ed out of New Orleans, and I felt homeless. I felt like I wasn't anything; I was very angry and bitter." ("Prism of the Night, p.55-6). Anne attended Richardson High School in Dallas. At sixteen, she had dyed her raven hair beached blond, and the colo
r had since grown out to leave the top pitch black and the bottom half a coppery blond. Although she never fit into the popular crowd at Richardson, she did develop lasting friendships with several people who shared her intellectual interests.
She met her future husband, Stan, in a journalism class, and was immediately attracted to his tall stature and handsome blond physique. He was the editor of her highschool newspaper, "The Talon", to which Anne contributed several short feature articles.
She also began writing short stories. They began dating casually, and even took a week long trip to New Orleans together. Stan Rice was the first person Anne ever kissed, even though she had entertained many suitors during her high school years. Anne g
raduated from Richardson in 1959, a year before Stan graduated, and she headed off to college at Texas Women's University.
A semester later she transferred to North Texas State University, a college known for its artsy atmosphere. After his high school graduation, Stan also enrolled at North Texas State, intent on studying law. Anne never completed her sophmore year in coll
ege, as she moved to San Francisco to hunt for a job. Stan and Anne sent letters back and forth periodically, until one day at around seven in the morning a special delivery letter arrived for Anne. It was a note from Stan. It read "I want you to be my
Anne O'Brien and Stan Rice were married on October 14th, 1961, by a justice of the peace instead of a formal church wedding. The simple ceremony took place in the Texas home of one of Stan's English professors. Anne wore a blue brocade shirtwaist dress
with long sleeves and a flared skirt. Stan wore a suit. After Stan finished his sophmore year at North Texas State, the couple packed up and headed for San Francisco.
The newlyweds enrolled in San Francisco University in 1962. They graduated two years later, Anne with a B.A. in Political Science, Stan with a B.A. in Creative Writing. Stan decided to start in the graduate program, and Anne continued to write short sto
ries. They lived in a small apartment that became a virtual hangout for friends and a frequent location for jazz parties. Drugs were abundant, but Anne herself tried marijuana only briefly, and gave it up entirely when she discovered she was pregnant at
age twenty-four. Anne immensely enjoyed carrying her first child, and looked foward to the prospect of having a family.
Michele Rice, later given the nickname "Mouse", was born on September 21st, 1966. Stan and Anne shared equally in raising their blond haired, brown-eyed daughter. Stan also accepted a teaching job at San Francisco State to help support the new addition
to the family. Throughout the next several years Anne and Stan both continued to write copiously. Anne attended graduate school for English.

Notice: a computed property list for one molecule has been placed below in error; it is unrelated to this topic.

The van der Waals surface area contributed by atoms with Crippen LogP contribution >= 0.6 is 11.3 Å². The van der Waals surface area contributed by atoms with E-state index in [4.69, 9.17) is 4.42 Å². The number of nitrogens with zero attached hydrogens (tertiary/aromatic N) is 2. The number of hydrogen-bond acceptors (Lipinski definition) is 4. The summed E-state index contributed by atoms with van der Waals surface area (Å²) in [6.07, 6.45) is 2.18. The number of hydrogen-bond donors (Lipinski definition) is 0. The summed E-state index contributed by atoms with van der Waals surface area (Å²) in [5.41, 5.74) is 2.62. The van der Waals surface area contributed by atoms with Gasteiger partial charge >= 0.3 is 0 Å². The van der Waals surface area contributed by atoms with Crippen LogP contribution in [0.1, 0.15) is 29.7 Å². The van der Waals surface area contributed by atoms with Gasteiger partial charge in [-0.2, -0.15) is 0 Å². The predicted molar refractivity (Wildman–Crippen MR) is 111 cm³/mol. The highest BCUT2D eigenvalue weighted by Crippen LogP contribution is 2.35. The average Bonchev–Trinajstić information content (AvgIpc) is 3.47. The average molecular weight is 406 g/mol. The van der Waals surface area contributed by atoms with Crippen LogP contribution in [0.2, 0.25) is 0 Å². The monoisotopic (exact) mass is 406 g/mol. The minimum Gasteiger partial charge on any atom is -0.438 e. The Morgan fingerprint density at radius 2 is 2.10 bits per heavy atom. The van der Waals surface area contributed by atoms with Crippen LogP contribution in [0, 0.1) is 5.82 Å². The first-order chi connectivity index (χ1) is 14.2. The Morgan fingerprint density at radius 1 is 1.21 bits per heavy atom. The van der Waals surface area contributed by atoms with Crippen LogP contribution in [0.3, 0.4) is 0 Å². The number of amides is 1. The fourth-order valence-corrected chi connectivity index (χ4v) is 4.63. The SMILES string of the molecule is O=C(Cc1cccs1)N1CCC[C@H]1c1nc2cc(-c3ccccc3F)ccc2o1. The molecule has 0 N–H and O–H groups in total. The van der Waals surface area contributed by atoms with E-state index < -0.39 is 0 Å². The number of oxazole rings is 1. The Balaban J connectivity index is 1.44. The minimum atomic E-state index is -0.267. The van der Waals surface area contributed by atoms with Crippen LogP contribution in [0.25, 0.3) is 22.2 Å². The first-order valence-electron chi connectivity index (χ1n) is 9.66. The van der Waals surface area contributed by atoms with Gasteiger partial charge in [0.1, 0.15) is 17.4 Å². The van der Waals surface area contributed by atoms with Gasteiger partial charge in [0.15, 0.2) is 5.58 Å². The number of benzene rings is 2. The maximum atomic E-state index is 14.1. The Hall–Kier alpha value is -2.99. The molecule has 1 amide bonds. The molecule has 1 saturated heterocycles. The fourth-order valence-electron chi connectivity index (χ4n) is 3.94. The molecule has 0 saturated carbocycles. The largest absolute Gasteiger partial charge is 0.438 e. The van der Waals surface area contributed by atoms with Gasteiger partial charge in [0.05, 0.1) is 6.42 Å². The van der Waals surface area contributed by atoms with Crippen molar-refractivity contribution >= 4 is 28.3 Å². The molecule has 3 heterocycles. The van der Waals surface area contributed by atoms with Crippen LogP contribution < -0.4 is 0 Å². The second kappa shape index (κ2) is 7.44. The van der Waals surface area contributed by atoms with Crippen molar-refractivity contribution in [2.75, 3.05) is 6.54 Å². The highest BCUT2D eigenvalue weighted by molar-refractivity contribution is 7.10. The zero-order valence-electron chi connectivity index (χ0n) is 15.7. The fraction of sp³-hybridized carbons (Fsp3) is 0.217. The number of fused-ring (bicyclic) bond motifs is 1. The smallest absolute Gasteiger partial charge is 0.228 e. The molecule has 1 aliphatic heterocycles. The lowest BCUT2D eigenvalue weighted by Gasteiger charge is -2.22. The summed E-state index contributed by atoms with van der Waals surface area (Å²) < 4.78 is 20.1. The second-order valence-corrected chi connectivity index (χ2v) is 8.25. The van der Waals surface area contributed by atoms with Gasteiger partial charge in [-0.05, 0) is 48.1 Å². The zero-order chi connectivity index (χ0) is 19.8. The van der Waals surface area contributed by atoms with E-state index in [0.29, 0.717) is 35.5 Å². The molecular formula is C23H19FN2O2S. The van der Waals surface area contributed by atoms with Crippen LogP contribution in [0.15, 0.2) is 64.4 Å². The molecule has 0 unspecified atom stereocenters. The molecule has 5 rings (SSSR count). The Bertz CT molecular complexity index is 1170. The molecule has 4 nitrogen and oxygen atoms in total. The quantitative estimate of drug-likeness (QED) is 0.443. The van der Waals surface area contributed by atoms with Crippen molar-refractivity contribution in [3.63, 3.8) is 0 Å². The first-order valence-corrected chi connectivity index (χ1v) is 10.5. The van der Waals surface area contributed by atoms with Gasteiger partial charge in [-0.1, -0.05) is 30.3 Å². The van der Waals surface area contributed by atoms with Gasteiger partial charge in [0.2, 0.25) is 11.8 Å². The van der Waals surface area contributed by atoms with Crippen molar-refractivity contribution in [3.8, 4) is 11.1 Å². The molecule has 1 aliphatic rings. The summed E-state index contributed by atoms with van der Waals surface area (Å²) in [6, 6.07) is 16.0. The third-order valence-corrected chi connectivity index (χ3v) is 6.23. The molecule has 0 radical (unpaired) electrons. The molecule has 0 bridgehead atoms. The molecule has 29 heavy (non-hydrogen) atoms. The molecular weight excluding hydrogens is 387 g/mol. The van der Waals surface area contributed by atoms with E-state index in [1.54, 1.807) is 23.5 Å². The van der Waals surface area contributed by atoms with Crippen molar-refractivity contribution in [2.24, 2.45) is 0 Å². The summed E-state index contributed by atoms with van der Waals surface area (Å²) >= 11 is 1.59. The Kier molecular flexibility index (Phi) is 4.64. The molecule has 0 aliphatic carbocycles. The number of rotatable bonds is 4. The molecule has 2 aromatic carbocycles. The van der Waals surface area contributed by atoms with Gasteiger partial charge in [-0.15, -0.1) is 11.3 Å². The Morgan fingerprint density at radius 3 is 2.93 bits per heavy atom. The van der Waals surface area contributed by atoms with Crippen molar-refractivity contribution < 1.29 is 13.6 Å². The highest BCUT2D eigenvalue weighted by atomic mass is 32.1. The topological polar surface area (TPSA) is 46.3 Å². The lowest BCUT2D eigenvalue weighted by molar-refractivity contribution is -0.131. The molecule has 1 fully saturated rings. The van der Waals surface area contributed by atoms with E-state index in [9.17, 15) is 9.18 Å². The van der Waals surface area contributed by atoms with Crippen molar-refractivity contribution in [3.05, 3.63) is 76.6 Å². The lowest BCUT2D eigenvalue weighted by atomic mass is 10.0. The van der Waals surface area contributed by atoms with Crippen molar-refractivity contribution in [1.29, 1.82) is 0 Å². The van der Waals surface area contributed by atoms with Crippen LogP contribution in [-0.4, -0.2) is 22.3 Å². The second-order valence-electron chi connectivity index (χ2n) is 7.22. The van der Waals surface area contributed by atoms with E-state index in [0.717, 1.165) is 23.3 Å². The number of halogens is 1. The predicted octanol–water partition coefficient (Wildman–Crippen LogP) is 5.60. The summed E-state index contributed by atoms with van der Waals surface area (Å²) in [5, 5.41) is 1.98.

Sadly, the Rices' happy life was interrupted when four-year-old Michele suddenly became ill and was rushed to the hospital. The doctors diagnosed Michele with acute granuleucytic leukemia. Her parents tried desparately to delay the inevitable, consulti
ng many doctors and medical journals in an effort to discover more about their daughter's illness. In the meantime they made certain that Michele be able to enjoy her life to the utmost. Michele was given many kinds of drugs, but was eventually hospita
lized because of weakness and acute pain. Finally, on August 5th, at five in the morning, Michele's heart stopped beating. Doctors and nurses tried desparately to revive the child with Anne and Stan by their sides, however all attempts at recessitation
After the death of her first child, Anne decided to write full time. She threw herself into the manuscript of "Interview With the Vampire" and finished the novel in five weeks. Her first attempt to have the novel published was rejected. Eventually Anne
met Phyllis Seidel, who agreed to represent the novel and managed to sell it to Vicky Wilson at Knoph publishing. Rice was given a 12,000 advance. In 1976 "Interview with the Vampire" was finally published. Paramount bought the film rights for $150,000
Two years later Anne's second child, Christoper Rice, was born on March 11th. The couple and their son remained in the San Francisco area for the next nine years. Stan continued to write poetry and published several collections, while Anne continued to
write and publish short stories. Finally, in 1988 the Rice family returned to New Orleans and eventually settled permanently in a large mansion in the Garden District. In 1990 Rice began the Mayfair Witch Chronicles (of which "Lasher" is the second inst
allment). Knopf publishing gave her a $5 million dollar advance. Shortly after "The Witching Hour" was published, Anne's father, Howard, died. Two years later Anne completed and published the sequel in the Mayfair Witch Trilogy: "Lasher" was released
Currently, Anne still resides with her husband and son in their New Orleans mansion. In December of 1998, Anne suffered a life-threatening collapse and was rushed to the hospital in a coma. She was diagnosed with diabetes in Janurary. Since her
diagnosis she had been resting at her home and learning how to cope with her illness. By all accounts, she seems to be on the road to a healthly recovery. She has just released a new addition to the Vampire Chronicles, the novel "Vittorio" was released
earlier this year. Due to her illness, she will not be touring to promote its release.
Sources used for this biographical description are as follows:
1. Smith, Jennifer. Anne Rice.
Greenwood Publishing Group. Westport, CT: 1996.
2. Hoppenstand, Gary and Browne, Ray B. The Gothic World of Anne Rice.
Bowling Green State University Popular Press. Bowling Green, OH: 1996.
3. Marcus, Jana. In the Shadow of the Vampire.
Thunder's Mouth Press. New York, NY: 1997.
4. Ramsland, Katherine. Prism of the Night: A Biography of Anne Rice.
Penguin Books USA, Inc. New York, NY: 1992. (All quotations come from this book)
5. Anne Rice's webpage: www.annerice.com